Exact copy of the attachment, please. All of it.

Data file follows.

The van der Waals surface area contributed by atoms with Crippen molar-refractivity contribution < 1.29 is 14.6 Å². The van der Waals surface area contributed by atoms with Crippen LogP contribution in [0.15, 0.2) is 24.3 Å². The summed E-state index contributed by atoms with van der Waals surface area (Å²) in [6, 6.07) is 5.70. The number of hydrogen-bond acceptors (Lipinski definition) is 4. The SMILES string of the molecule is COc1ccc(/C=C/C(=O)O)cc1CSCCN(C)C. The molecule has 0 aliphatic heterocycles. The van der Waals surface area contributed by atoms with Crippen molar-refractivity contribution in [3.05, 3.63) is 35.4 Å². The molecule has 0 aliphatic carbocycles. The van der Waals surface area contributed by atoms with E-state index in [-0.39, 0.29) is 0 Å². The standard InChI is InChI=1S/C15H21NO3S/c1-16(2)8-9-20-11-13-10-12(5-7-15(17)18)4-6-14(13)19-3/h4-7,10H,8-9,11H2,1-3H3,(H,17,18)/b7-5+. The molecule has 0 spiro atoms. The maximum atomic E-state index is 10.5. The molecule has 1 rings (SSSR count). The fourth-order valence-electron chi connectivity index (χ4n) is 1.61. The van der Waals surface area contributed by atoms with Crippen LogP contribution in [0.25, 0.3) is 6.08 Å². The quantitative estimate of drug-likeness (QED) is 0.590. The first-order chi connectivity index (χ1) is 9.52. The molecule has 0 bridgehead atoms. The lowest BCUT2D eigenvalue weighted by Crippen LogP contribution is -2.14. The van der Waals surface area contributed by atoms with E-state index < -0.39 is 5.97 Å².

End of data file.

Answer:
The van der Waals surface area contributed by atoms with Crippen molar-refractivity contribution < 1.29 is 14.6 Å². The van der Waals surface area contributed by atoms with Crippen LogP contribution in [0.15, 0.2) is 24.3 Å². The summed E-state index contributed by atoms with van der Waals surface area (Å²) in [6, 6.07) is 5.70. The number of hydrogen-bond acceptors (Lipinski definition) is 4. The SMILES string of the molecule is COc1ccc(/C=C/C(=O)O)cc1CSCCN(C)C. The molecule has 0 aliphatic heterocycles. The van der Waals surface area contributed by atoms with Crippen molar-refractivity contribution in [3.05, 3.63) is 35.4 Å². The molecule has 0 aliphatic carbocycles. The van der Waals surface area contributed by atoms with E-state index in [-0.39, 0.29) is 0 Å². The standard InChI is InChI=1S/C15H21NO3S/c1-16(2)8-9-20-11-13-10-12(5-7-15(17)18)4-6-14(13)19-3/h4-7,10H,8-9,11H2,1-3H3,(H,17,18)/b7-5+. The molecule has 0 spiro atoms. The maximum atomic E-state index is 10.5. The molecule has 1 rings (SSSR count). The fourth-order valence-electron chi connectivity index (χ4n) is 1.61. The van der Waals surface area contributed by atoms with Crippen LogP contribution in [0.25, 0.3) is 6.08 Å². The quantitative estimate of drug-likeness (QED) is 0.590. The first-order chi connectivity index (χ1) is 9.52. The molecule has 0 bridgehead atoms. The lowest BCUT2D eigenvalue weighted by Crippen LogP contribution is -2.14. The van der Waals surface area contributed by atoms with E-state index < -0.39 is 5.97 Å².